This is why this stock 5.3L was tackled so quickly, and why 3 different HPR technicians were on hand. In the video Erik Koenig (beard) is laughing a bit, because we told him this was supposed to be a refreshed engine. It was obviously not. The original cross hatching on the bores was wiped out - this engine had hundreds of thousands of miles on it. The piston rings were also worn completely out. The cylinders needed to be bored to come back to round, so HPR took the block to 3.903", and a 4.000" stroke Callies Compstar crankshaft was fitted.

    The GM 862 casting aluminum 5.3L cathedral port truck heads were good cores that ended up being CNC ported by Bischoff Racing Engines to HPR's specs. The heads were then fitted with larger 2.02" valves, with new conical springs (7230), retainers, and locks supplied by Comp Cams.

    These changes to bore and stroke increased displacement of the original 5.3L out to 6.3L (382.858 cubic inches). HPR sourced lighter (600 gram) 6.125" Scat I-beam 4340 rods and Wiseco forged pistons for this setup.

    One of the many things that sets HPR apart from the rest is their meticulous assembly - every bearing clearance is checked and perfected, each spring is tested and shimmed, every bolt torqued to perfection. They even set the valves on every long block. One less thing we need to worry about.

    After some minor delays with a few parts (pretty small considering the pandemic shut-downs crippled this industry) they wrapped up the 383" cathedral port stroker engine in September 2020, and I picked it up a couple of weeks later to bring it back to Vorshlag September 28th.


    Due to staffing changes, the technician that pulled the old flywheel and clutch off back in the Spring was not the same one to put it back together. And even during the final assembly we had yet another staffing change. 2020 was crazy, y'all!

    As soon as I looked at the old flywheel and clutch surfaces (Oct 2020) I sent these pics to Jason, and recommended replacing the steel surface on the Spec aluminum flywheel + order a new clutch and pressure plate. They all looked pretty cooked, and doing a clutch job now was essentially free labor (it was all out of the car and apart). He agreed.

    Instead of trying to push any clutch brand (because I hate selling clutches!) I let him decide, and we had identified the old setup as a Spec Stage 3 clutch and pressure plate. We ordered that exact same kit + the replacement surface plate for the Spec aluminum flywheel, which was surprisingly affordable. Brad bolted that steel ring onto the flywheel and a pilot bearing was installed into the crank then the flywheel went on. He also built a flywheel holding tool (above right) and torqued that on with Loctite.

    The clutch and pressure plate parts were installed next, then the RAM heavy duty hydraulic throw out bearing was inspected. It looked good, but now we wanted to measure and confirm the TOB shim stack.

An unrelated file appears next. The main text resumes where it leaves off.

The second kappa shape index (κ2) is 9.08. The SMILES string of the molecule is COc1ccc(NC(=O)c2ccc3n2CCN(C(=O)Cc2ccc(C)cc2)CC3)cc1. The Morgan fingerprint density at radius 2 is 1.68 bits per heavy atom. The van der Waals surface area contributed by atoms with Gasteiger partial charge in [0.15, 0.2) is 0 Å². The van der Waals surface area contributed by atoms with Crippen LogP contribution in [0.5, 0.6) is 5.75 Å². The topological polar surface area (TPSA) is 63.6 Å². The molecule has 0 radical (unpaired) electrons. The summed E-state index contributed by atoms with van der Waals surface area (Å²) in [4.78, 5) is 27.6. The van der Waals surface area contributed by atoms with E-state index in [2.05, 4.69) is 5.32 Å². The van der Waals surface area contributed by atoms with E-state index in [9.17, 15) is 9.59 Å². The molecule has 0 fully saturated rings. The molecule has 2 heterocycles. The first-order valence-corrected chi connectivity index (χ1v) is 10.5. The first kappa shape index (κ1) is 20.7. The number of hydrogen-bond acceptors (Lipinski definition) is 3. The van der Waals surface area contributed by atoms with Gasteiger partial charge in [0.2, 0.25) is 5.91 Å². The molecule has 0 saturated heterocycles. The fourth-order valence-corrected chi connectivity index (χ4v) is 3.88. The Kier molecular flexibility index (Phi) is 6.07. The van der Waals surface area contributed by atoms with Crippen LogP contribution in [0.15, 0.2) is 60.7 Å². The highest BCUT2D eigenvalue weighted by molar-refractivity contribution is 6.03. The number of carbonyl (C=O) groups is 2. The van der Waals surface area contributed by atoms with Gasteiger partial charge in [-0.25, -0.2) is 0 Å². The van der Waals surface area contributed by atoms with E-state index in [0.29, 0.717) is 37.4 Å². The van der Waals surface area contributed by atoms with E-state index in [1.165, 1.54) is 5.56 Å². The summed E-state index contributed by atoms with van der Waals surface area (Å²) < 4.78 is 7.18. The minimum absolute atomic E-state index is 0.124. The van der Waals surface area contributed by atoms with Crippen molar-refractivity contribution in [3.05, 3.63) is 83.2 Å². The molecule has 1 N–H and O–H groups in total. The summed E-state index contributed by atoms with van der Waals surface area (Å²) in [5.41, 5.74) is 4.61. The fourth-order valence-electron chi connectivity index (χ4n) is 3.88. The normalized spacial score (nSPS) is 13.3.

There are several online videos and charts showing how to check for TOB free play and shimming. the RAM kit comes with shims, and we just wanted to make sure the previous install was right with the same (but new) clutch, flywheel (resurfaced), and transmission (stock Caddy T56).

    We checked and the shims on there worked well for the new parts, at .120" clearance. Measuring down to .001" is a bit optimistic, considering how you have to check this (with a straight edge - it isn't .XXX accurate). Basically you don't want the TOB surface pressing on the fingers of the clutch when released, but you also don't want them more than .200" away - which can cause for TOB over-travel. On a hydraulic TOB this will work for a short while, then the TOB eats itself and you lose clutch function. THAT IS NO FUN. It is worth checking this as it goes together for any hydraulic TOB, and we used two different charts to make sure our math was spot on for this endurance car.

    With that measurement double checked the transmission was stabbed into the clutch and bolted to the bellhousing. Now it can go back into the Caddy, but we have some other work to tackle first - that would be a lot easier to finish with the engine out of the way.


    As I mentioned in the intro, when it was purchased the GM Anti-lock Brake System (ABS) on this car didn't work at all, and even when this car was built it had a switch added to the dash to kill power to this unit - as they were pretty terrible on track, even when new.

    The brake hard lines in this car had also been hacked all to hell and back, and we begged Jason to let us replace all of this mess with a BMW Mk60 ABS from a BMW E46 M3 - as it uses the same wheel speed sensor signal type as many GM cars.

    This is a simple but effective unit that we have used on other cars in the past. It consists of a self-contained ABS hydraulic unit, 4 wheel speed sensors, 2 pressure sensors, and a yaw sensor. Getting all of this wired up took a custom wiring harness from Douglas Wardell of Racing Harness Technologies.

    After sending Douglas the wiring run lengths, he built the ABS harness to spec and we received all of this from him in August of 2020 - the Mk60 ABS unit, two pressure sensors, the Yaw sensor, and the custom built wiring harness.

    I had Evan mount the ABS pump back by the booster - a good place we made room for by relocating the coolant reservoir. Well after it was fully mounted I realized how terrible this location was to access, wire to and plumb to. So I got to eat all of that work and convince the client we needed to relocate this.